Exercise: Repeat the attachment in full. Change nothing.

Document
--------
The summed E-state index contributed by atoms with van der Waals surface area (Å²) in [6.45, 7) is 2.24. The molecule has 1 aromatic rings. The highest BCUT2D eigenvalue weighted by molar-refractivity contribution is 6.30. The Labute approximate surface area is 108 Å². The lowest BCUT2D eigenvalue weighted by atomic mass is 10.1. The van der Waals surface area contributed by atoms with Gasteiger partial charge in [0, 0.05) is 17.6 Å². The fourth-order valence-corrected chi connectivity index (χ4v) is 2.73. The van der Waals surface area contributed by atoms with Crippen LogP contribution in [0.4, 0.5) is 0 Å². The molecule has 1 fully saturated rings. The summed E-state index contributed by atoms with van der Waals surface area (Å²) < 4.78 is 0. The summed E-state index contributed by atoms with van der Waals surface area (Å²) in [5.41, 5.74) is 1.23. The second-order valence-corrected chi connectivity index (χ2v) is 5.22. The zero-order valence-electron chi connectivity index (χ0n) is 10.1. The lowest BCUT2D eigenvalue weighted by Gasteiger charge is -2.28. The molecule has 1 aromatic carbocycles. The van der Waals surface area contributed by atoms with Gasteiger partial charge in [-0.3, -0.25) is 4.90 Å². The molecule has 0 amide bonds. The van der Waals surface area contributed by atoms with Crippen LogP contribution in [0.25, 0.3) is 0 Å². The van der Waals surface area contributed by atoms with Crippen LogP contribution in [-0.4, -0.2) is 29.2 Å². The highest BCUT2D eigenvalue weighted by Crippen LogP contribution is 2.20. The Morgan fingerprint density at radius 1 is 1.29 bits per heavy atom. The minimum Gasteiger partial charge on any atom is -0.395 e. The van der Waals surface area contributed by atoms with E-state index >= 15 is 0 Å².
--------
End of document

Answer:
The summed E-state index contributed by atoms with van der Waals surface area (Å²) in [6.45, 7) is 2.24. The molecule has 1 aromatic rings. The highest BCUT2D eigenvalue weighted by molar-refractivity contribution is 6.30. The Labute approximate surface area is 108 Å². The lowest BCUT2D eigenvalue weighted by atomic mass is 10.1. The van der Waals surface area contributed by atoms with Gasteiger partial charge in [0, 0.05) is 17.6 Å². The fourth-order valence-corrected chi connectivity index (χ4v) is 2.73. The van der Waals surface area contributed by atoms with Crippen LogP contribution in [0.4, 0.5) is 0 Å². The molecule has 1 fully saturated rings. The summed E-state index contributed by atoms with van der Waals surface area (Å²) < 4.78 is 0. The summed E-state index contributed by atoms with van der Waals surface area (Å²) in [5.41, 5.74) is 1.23. The second-order valence-corrected chi connectivity index (χ2v) is 5.22. The zero-order valence-electron chi connectivity index (χ0n) is 10.1. The lowest BCUT2D eigenvalue weighted by Gasteiger charge is -2.28. The molecule has 1 aromatic carbocycles. The van der Waals surface area contributed by atoms with Gasteiger partial charge in [-0.3, -0.25) is 4.90 Å². The molecule has 0 amide bonds. The van der Waals surface area contributed by atoms with Crippen LogP contribution in [0.25, 0.3) is 0 Å². The van der Waals surface area contributed by atoms with Crippen LogP contribution in [-0.4, -0.2) is 29.2 Å². The highest BCUT2D eigenvalue weighted by Crippen LogP contribution is 2.20. The Morgan fingerprint density at radius 1 is 1.29 bits per heavy atom. The minimum Gasteiger partial charge on any atom is -0.395 e. The van der Waals surface area contributed by atoms with E-state index >= 15 is 0 Å².